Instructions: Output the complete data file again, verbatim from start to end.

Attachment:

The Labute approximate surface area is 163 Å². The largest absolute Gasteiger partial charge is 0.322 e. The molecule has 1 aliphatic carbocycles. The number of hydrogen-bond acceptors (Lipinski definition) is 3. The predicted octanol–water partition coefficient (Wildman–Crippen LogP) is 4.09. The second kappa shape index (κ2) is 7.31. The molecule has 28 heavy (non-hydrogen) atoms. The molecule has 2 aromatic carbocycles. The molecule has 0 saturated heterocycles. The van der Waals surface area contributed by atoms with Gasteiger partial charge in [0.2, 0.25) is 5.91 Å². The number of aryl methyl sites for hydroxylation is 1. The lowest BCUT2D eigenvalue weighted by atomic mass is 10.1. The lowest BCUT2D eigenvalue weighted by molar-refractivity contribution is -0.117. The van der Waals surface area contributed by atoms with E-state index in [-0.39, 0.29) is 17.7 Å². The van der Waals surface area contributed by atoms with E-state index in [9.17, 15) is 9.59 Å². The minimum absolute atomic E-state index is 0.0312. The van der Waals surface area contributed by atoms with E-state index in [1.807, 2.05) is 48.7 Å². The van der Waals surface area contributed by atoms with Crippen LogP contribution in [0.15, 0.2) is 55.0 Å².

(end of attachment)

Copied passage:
The Labute approximate surface area is 163 Å². The largest absolute Gasteiger partial charge is 0.322 e. The molecule has 1 aliphatic carbocycles. The number of hydrogen-bond acceptors (Lipinski definition) is 3. The predicted octanol–water partition coefficient (Wildman–Crippen LogP) is 4.09. The second kappa shape index (κ2) is 7.31. The molecule has 28 heavy (non-hydrogen) atoms. The molecule has 2 aromatic carbocycles. The molecule has 0 saturated heterocycles. The van der Waals surface area contributed by atoms with Gasteiger partial charge in [0.2, 0.25) is 5.91 Å². The number of aryl methyl sites for hydroxylation is 1. The lowest BCUT2D eigenvalue weighted by atomic mass is 10.1. The lowest BCUT2D eigenvalue weighted by molar-refractivity contribution is -0.117. The van der Waals surface area contributed by atoms with E-state index in [-0.39, 0.29) is 17.7 Å². The van der Waals surface area contributed by atoms with E-state index in [9.17, 15) is 9.59 Å². The minimum absolute atomic E-state index is 0.0312. The van der Waals surface area contributed by atoms with E-state index in [1.807, 2.05) is 48.7 Å². The van der Waals surface area contributed by atoms with Crippen LogP contribution in [0.15, 0.2) is 55.0 Å².